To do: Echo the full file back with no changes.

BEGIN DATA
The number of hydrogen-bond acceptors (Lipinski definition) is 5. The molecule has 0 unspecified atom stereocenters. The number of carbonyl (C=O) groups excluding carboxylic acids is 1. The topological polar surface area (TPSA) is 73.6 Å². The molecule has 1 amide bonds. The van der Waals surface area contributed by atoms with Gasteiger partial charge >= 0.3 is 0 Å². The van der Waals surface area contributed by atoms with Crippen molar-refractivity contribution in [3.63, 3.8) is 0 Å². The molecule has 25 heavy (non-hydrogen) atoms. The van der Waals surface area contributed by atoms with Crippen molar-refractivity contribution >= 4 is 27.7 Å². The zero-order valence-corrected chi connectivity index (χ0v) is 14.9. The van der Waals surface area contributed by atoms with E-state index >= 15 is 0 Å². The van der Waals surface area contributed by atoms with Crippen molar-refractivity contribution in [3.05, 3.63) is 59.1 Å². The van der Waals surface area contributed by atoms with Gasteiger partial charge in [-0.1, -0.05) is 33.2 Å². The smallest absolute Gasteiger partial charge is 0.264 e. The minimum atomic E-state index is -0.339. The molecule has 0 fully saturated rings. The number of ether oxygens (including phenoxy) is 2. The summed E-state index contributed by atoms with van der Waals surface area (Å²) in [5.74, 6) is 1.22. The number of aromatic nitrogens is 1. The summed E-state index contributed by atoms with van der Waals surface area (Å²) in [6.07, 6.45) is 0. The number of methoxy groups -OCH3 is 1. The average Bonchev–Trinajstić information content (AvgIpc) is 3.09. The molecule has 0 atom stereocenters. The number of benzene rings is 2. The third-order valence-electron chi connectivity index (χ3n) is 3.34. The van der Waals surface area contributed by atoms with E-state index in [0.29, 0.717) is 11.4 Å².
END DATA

The number of hydrogen-bond acceptors (Lipinski definition) is 5. The molecule has 0 unspecified atom stereocenters. The number of carbonyl (C=O) groups excluding carboxylic acids is 1. The topological polar surface area (TPSA) is 73.6 Å². The molecule has 1 amide bonds. The van der Waals surface area contributed by atoms with Gasteiger partial charge >= 0.3 is 0 Å². The van der Waals surface area contributed by atoms with Crippen molar-refractivity contribution in [3.63, 3.8) is 0 Å². The molecule has 25 heavy (non-hydrogen) atoms. The van der Waals surface area contributed by atoms with Crippen molar-refractivity contribution >= 4 is 27.7 Å². The zero-order valence-corrected chi connectivity index (χ0v) is 14.9. The van der Waals surface area contributed by atoms with E-state index >= 15 is 0 Å². The van der Waals surface area contributed by atoms with Crippen molar-refractivity contribution in [3.05, 3.63) is 59.1 Å². The van der Waals surface area contributed by atoms with Gasteiger partial charge in [-0.1, -0.05) is 33.2 Å². The smallest absolute Gasteiger partial charge is 0.264 e. The minimum atomic E-state index is -0.339. The molecule has 0 fully saturated rings. The number of ether oxygens (including phenoxy) is 2. The summed E-state index contributed by atoms with van der Waals surface area (Å²) in [5.74, 6) is 1.22. The number of aromatic nitrogens is 1. The summed E-state index contributed by atoms with van der Waals surface area (Å²) in [6.07, 6.45) is 0. The number of methoxy groups -OCH3 is 1. The average Bonchev–Trinajstić information content (AvgIpc) is 3.09. The molecule has 0 atom stereocenters. The number of benzene rings is 2. The third-order valence-electron chi connectivity index (χ3n) is 3.34. The van der Waals surface area contributed by atoms with E-state index in [0.29, 0.717) is 11.4 Å².